Hello, my dear Friends! Thank you for allowing me to share my rather precarious story with you!
These awesome people here at P.T.N. called me LORD, inspired, they say, by my regal countenance, which, and this is again what they say, is not in the least marred by the fact that my hind legs are actually shorter than the front ones.
But I wasn’t born like this, you see. Like all dogs, I was born with four legs, all perfectly proportioned, and they went on growing as I grew myself, still in perfect balance. Until one day...
Well, one day, some human figured that, being a dog, and a rather feisty one, too, I was supposed to be tethered in his backyard. Nowadays, because I know better, I wonder who on earth determined that dogs are meant to be chained... but back then, being a dog, I didn’t question this decision. You know, it came from a human... and, being a dog, I am genetically programmed to trust humans and their judgment, so... that’s what I did!
And so, for a long time – I don’t really know how long, because, being a dog, I don’t actually have the same notion of time as humans do – I lived in that human’s backyard, with a tight collar around my neck, and a rather short chain keeping me attached to half a tin barrel, that I learned to accept as my home, because I’d never known any other. It wasn’t much of a home, though. It was freakin’ cold in winter - ‘scuse my language, I wasn’t brought up like a “lord”, you know... - and much too hot in summer, when the sun beat relentlessly on the tin surface that served as my roof. Besides, the thing didn’t keep the water out when it rained, and all I could do was to lie down in the mud, under the barrel. It didn’t really keep me from getting wet, but I suppose it was better than nothing.
The worst thing about it all, though, was that it was terribly lonely. Of course I didn’t know that then, but, being a dog, I’m a naturally social being, who is programmed to thrive on interaction with human beings and other animals. However, my human didn’t provide much company – I actually hardly ever got to see him at all, except when he came by to throw me some food scraps in a haste, once in a while, or to pour some water in a broken cement trough, where lots of silly birds pooped all the time. Sometimes I kind of envied those birds… they seemed to be able to go anywhere they wanted, with those wings, and sometimes I hated them, for stealing my scraps of food, disgusting as they might have been, and pooping in my water, scarce as it was. Most of the time, though, I actually liked them. You see, they were the only other animals around, and at least I could pretend I was socializing… whatever that might mean.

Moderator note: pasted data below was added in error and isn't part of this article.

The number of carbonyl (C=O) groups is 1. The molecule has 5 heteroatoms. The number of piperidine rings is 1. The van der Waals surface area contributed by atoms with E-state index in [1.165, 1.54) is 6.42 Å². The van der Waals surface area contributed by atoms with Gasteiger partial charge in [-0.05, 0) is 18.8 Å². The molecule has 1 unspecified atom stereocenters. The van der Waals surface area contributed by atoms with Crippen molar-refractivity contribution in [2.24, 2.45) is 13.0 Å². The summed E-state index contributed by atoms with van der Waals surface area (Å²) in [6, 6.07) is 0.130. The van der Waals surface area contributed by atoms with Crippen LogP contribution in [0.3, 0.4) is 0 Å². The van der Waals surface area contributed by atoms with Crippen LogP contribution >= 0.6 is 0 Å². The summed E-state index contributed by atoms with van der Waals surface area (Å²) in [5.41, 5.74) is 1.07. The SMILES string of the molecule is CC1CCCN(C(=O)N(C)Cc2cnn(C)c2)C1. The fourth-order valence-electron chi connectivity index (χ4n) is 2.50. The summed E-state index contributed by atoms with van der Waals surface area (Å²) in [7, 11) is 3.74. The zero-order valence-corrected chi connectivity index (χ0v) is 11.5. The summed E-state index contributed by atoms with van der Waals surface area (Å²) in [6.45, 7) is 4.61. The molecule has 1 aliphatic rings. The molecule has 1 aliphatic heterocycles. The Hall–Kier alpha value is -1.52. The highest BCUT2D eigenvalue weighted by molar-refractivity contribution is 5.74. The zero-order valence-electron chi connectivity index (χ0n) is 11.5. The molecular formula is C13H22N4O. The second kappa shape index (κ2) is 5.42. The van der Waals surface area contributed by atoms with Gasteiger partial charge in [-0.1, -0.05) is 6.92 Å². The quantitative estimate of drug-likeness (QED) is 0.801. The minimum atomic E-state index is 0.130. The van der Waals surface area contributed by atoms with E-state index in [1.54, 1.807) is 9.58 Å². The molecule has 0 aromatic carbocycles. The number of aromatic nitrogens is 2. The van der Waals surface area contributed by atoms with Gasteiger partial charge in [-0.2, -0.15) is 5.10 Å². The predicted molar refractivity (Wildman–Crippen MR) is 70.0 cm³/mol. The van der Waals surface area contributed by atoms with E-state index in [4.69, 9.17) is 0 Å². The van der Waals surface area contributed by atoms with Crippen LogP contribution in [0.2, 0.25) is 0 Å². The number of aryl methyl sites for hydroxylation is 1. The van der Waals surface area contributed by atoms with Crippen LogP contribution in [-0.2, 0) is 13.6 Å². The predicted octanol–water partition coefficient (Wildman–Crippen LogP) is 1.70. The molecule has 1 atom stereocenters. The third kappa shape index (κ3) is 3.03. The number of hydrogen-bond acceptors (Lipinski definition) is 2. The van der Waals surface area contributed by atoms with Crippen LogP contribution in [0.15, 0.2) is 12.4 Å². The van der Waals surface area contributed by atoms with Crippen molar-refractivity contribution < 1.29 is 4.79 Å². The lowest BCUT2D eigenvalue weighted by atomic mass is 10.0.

But I had found another way to fight my loneliness. Being a dog, I could bark… and, oh, boy, did I bark my head off all the time! I barked to listen to myself, I barked at noises and invisible things and beings, I barked to hear other invisible dogs bark back at me, I barked… because I had nothing better to do, really! Sometimes, I got a human roar in response - “SHUT THE F… UP!” – and although it meant that the human hadn’t been brought up like a “lord”, either, it actually brought me closer to him… so I actually barked even louder, just to hear his voice again!
I suppose I must have overdone it, though… because one night the human came stomping by, ripped off my tight collar, grabbed me by the scruff of my neck (that had, in time, become quite hairless), and... threw me over a wall!
As I fell, in the darkness, I couldn’t help thinking of the pooping birds, and of how I’d envied their wings. See, being a dog, I hadn’t been endowed with any... and yet, there I was, flying... flying... flying in the pitch black void, for what felt like forever...
... Until, at last, I crash-landed on some very hard surface. OUCH! I’d landed on my chin, and that hurt, dammit! But there was something worse than the pain. I felt dizzy, I had no idea where I was, because I couldn’t see a thing and some strange clucking sounds didn’t give me a clue, and... I was actually scared “poopless”! So, I huddled in a corner, shivering... and, being a dog, I didn’t know how to pray like humans do, so... I just waited.
Eventually, I fell asleep, so the rest of the night wasn’t that bad... but, if you’ve ever heard of rude awakenings, well, that’s exactly what I had, when the sun came up and lit up my surroundings! My first and shocked reaction was... a fervent plea: “Dear Dog, I promise I’ll never envy or least of all hate pooping birds again!” – for, as I dimly realized I could actually pray after all, I found myself surrounded by... birds, of a kind I’d never seen before, all flaunting some weird red and dented appendages on their heads, and staring at me threateningly, or so it seemed!